Traditionally, emergency preparedness rooms were ideally unused areas, and the fact that these type of facilities cannot be put to other uses, has posed a challenge. As a result, such a room may seem like an expensive luxury, but if we just call it a meeting room that may also be used for crisis management, every company could have one.
A Shielded Area
There is such pressure and a great amount of information circulating during a crisis, that the team managing the crisis needs to work undisturbed and in an organized fashion if they are to take control. An ordinary office space is unsuited for many reasons:
- It is difficult for those involved to look at several screens at once
- Many people have access to the areas, causing a major distraction It is impossible to observe the necessary discretion and protect sensitive information
- The technical infrastructure is not designed with this type of work in mind.
- The crisis management team must be shielded from the rest of the organisation and all external actors, although they might have legitimate questions and needs.
A shielded area furnished with this in mind is neither extravagant nor something that only large organisations need. With some planning, much can be made out of ordinary areas and offices.
You don’t need lots of experience with emergency preparedness before appreciating the importance of efficient preparedness facilities. Firstly, it is important to separate second line (operational) and third line (strategic) levels. The crisis management software system handles both the sharing of information and communication between these two levels.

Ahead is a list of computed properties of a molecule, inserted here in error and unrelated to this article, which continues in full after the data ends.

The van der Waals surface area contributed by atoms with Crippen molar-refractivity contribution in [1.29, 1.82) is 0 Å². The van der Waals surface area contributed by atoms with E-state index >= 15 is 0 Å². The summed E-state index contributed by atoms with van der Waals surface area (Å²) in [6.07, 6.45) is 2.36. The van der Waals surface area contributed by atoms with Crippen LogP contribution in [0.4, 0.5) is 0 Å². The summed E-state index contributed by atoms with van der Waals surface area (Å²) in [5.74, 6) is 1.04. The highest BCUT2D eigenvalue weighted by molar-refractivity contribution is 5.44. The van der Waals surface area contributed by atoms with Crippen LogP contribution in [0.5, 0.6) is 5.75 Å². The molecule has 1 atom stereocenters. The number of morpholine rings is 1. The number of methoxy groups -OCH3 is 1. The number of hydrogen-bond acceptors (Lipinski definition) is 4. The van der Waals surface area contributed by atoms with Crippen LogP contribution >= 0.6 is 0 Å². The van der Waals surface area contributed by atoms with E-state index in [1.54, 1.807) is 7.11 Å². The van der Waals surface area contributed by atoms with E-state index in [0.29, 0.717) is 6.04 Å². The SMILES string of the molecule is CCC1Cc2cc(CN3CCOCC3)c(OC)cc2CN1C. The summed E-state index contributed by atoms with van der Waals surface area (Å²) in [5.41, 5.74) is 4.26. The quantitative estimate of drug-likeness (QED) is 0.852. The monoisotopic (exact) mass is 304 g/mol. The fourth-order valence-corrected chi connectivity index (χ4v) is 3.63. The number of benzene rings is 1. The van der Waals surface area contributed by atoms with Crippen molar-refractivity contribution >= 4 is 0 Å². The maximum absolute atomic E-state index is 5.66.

Secondly, it is crucial that the handling of next of kin is located in a suitable area and in any case separated from the crisis management team.
Thirdly, communication to external actors must at all times be based upon what the crisis management team has verified and made available. Press releases and responses to the press should never occur in the space occupied by the crisis management team.
Two for the Price of One
Just rarely is building the preparedness facilities from the ground up an option, and in most cases, it is not necessary. Work with the space you already have and think simplicity and functionality. Make use of simple, well-functioning technical solutions that will work both during normal operations and in a crisis.
An emergency preparedness room is defined as a mission- critical resource that just needs to be available when the need arises. Thus, the room may be put to other uses on a day-to-day basis, as long as functions and furnishings critical to emergency preparedness are in place and are routinely checked and updated.
Daily Use of the Room
A management that hesitates to allocate the necessary resources for such a room should be challenged with the following:
- By skilled planning, clear definitions of needs and involvement of the different professions in the organisation, it is possible to establish a flexible and attractive meeting room and at the same time meeting the legal obligation to facilitate emergency preparedness.
- A room dedicated to crisis management demonstrates to the organisation that this is an important matter taken seriously by the management. This will lay the foundations for a sound emergency preparedness culture.
- A meeting room that makes use of audio-visual equipment for crisis management, such as multiple screens, is attractive to customers and shows the company is thorough and trustworthy.
- The crisis management software system will be available for use in customer meetings. It will be simpler to arrange exercises involving the system, including checking the emergency room monthly as a separate exercise.
Give Yourself a Chance
Much of what we discuss on the Prepareorfail blog has to do with enabling you and your enterprise to solve a crisis quickly, efficiently and minimize the consequences. Most lack experience until something goes wrong, and luckily, many of us never experiences that day.
Everyone who has emergency preparedness responsibilities must make sure they have the necessary resources to do a good job. A functional emergency room is a decisive factor to succeed in handling a crisis.